"Plants that are very late to emerge in the spring like Butterfly Weed are marked with a tag so that we do not accidentally damage them when we cleaning up or weeding in the spring", said Patry.

"Creeping Phlox, Lavender, Dianthus, and Coral Bells are evergreen and continue to grow in the spring from their old stems and crowns.  We leave them alone and trim them back in the spring when we see where the new growth is emerging."

Patry says, “Herbaceous peonies are cut right down as are daylilies.  We do not add the foliage of the peonies to the compost pile because foliar diseases in peonies are spread through leaves.”

Other tips from Suzanne Patry of Whitehouse Perennials:

"Semi-evergreen perennials are those that do not die completely to the ground. Russian Sage is a good example of this. It will sprout from part way up the stems, depending on how much snow cover there was over the past winter."

"Clematis are cut back in the spring because we find it easier to wait until they are sprouting and then trim them to strong growing shoots."

Shade Gardens: "We do not cut anything back in our shade garden. Shade gardens are beautiful in the fall as the foliage goes through so many colour transitions.  There is also likely to be a higher proportion of evergreen plants like Hellebores and Coral Bells in the shade garden. As the leaves fall, we allow them to build up on the beds where they will insulate the plants over the winter.  In the spring, we simply remove all the fallen leaves and all the old foliage, which is now mixed in with the leaves and compost it.  Overwintering pests like slugs and snails are removed with the old foliage. We top up the mulch in the spring once the cleanup is complete."

"Pruning shrubs is another task that I am frequently asked about. At this stage in the season, we don't do much pruning except to remove damaged branches."

Hydangeas:  "On new plantings of Hydrangeas, that do not yet have sturdy branches, we do remove the flower heads. As the plants age the branches are usually strong enough to support the old flower heads and they do add winter interest.  We also make sure that any new plants have a good layer of mulch around them.  Keep it away from the crowns of the perennials and the woody stems of shrubs and trees where it can cause winter rot."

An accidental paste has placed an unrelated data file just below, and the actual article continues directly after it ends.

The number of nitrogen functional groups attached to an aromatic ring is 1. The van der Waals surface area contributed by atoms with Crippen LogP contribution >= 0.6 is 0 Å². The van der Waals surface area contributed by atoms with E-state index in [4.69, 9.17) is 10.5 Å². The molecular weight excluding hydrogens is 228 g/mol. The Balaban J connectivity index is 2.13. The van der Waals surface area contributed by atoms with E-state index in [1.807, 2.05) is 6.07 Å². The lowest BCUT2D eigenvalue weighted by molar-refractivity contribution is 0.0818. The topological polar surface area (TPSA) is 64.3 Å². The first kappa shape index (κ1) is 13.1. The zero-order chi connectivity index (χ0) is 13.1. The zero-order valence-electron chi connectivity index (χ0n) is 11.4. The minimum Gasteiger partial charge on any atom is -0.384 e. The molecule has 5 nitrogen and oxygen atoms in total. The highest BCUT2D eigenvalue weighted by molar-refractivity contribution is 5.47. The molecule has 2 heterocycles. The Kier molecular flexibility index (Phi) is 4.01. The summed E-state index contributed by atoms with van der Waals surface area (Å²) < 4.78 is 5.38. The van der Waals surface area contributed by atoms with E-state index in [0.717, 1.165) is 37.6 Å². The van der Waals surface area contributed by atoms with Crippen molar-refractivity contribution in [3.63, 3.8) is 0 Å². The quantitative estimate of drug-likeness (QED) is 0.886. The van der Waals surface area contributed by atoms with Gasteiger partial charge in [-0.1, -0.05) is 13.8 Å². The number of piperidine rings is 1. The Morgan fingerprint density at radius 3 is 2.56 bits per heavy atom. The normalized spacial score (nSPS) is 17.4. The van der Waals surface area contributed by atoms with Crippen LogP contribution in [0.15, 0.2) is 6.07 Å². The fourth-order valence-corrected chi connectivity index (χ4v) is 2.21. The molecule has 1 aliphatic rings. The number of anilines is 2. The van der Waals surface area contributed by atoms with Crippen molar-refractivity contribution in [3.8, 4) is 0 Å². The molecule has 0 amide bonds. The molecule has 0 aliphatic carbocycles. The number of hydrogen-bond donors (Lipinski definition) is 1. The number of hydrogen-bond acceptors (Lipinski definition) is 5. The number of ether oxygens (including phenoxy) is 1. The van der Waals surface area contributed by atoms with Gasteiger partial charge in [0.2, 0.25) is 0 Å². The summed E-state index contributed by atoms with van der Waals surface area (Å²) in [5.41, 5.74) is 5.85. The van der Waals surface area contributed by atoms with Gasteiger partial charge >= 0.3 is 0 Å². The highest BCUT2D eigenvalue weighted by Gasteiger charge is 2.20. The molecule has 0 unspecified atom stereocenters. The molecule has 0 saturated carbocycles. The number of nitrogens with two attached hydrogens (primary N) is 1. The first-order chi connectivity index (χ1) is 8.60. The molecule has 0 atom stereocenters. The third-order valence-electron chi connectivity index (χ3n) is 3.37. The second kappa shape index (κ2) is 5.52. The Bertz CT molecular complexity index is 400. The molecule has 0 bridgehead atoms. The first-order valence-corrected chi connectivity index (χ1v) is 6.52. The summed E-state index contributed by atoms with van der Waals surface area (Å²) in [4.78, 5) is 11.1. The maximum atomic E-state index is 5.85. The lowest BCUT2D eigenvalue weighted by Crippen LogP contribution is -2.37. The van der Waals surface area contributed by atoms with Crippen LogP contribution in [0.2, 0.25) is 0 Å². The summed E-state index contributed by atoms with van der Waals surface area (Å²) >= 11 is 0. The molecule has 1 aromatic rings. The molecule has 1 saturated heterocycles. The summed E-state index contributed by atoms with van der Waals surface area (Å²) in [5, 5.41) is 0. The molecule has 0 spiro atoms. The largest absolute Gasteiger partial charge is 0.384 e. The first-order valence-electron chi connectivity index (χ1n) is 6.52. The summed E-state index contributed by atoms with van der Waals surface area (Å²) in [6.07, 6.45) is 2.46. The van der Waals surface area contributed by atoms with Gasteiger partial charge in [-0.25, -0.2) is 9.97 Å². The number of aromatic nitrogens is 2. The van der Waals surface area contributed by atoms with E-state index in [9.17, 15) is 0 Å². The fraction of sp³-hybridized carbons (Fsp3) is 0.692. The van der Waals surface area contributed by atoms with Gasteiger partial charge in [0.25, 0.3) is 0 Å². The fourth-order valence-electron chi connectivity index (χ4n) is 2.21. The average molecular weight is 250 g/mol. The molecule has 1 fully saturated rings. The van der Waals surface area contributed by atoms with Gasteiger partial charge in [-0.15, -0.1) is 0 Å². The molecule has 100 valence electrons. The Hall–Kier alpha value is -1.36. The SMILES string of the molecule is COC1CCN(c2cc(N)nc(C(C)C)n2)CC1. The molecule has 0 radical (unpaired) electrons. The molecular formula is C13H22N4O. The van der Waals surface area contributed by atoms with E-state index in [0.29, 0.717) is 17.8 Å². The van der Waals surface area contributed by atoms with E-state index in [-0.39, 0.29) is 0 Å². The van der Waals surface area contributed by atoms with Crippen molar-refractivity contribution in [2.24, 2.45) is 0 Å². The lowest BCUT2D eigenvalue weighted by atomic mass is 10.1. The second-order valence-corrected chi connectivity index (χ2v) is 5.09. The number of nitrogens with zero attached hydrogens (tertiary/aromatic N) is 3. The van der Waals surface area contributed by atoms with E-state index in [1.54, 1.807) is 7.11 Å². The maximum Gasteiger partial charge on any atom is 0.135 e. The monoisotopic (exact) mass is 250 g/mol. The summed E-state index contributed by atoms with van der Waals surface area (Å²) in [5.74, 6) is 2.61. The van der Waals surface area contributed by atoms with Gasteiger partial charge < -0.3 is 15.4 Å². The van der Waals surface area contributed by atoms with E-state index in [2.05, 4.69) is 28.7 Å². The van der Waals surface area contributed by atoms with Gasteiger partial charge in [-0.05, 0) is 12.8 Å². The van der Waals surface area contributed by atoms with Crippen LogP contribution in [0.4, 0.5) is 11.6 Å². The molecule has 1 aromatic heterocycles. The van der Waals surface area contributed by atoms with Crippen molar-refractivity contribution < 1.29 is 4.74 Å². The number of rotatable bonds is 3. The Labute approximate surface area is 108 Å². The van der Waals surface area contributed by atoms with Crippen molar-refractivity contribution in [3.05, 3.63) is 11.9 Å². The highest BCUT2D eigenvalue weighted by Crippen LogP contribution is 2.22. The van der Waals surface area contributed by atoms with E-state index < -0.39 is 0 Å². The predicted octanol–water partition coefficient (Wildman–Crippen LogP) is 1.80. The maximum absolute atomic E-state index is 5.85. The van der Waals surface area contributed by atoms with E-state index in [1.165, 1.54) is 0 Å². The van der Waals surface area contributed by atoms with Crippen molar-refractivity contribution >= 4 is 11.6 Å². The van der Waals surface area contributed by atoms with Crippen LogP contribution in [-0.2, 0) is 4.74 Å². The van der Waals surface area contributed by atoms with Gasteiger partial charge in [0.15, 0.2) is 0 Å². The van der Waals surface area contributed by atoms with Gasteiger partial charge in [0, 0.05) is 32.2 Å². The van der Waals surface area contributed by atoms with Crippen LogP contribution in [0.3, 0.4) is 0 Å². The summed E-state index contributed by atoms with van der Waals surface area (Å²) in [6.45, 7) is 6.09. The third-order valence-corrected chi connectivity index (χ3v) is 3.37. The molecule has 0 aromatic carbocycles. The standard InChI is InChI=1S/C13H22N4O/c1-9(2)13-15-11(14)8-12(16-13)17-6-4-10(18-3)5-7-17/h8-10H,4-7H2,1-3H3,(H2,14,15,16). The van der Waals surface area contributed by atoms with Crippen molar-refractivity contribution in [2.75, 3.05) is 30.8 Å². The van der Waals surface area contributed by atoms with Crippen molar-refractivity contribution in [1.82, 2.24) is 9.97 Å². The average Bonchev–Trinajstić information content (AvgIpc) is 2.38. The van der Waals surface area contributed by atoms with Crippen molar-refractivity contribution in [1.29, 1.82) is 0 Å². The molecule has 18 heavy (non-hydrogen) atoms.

"If planting has been done late in the season we will put evergreen branches over the plants in late November to catch the snow and add an extra layer of protection. Evergreens, like cedars, that are prone to splitting open from the snow can be wrapped with a light plastic mesh that is designed to hold the branches together.”

Young trees are protected up the trunk by a plastic cylinder or wrap that prevent rabbits and mouse from chewing the bark and girdling the tree.

"Finally, we take advantage of any sunny days right until freeze up to do as much weeding as we can. Fall weeding is one of the biggest time-savers in the garden. Getting the weeds out before they have had six more months to establish is time well spent," said Patry.

When Whitehouse Perennials opens next spring, it’s worth the drive.  If you are fans of day lilies brace yourself for fields of colour, when the countless varieties bloom in July.

A stunning garden isn’t a reality overnight but with a little planning, some patience, and TLC, the results can be incredibly rewarding. 

Suzanne Patry says:  "A garden is more than a cart-full of plants.  Gardens need to be planned.  The winter is a great time to do that."

Patry looks forward to next spring when she will work with clients at her garden, to help design theirs.

"I have access to a special software, developed by a friend, that enables you to visualize your garden in 3D.  Even the blooms change according to the seasons.  It is truly unbelievable."

Until then, she hopes these tips will help your garden survive the winter, and flourish when the snow, and ice, recede.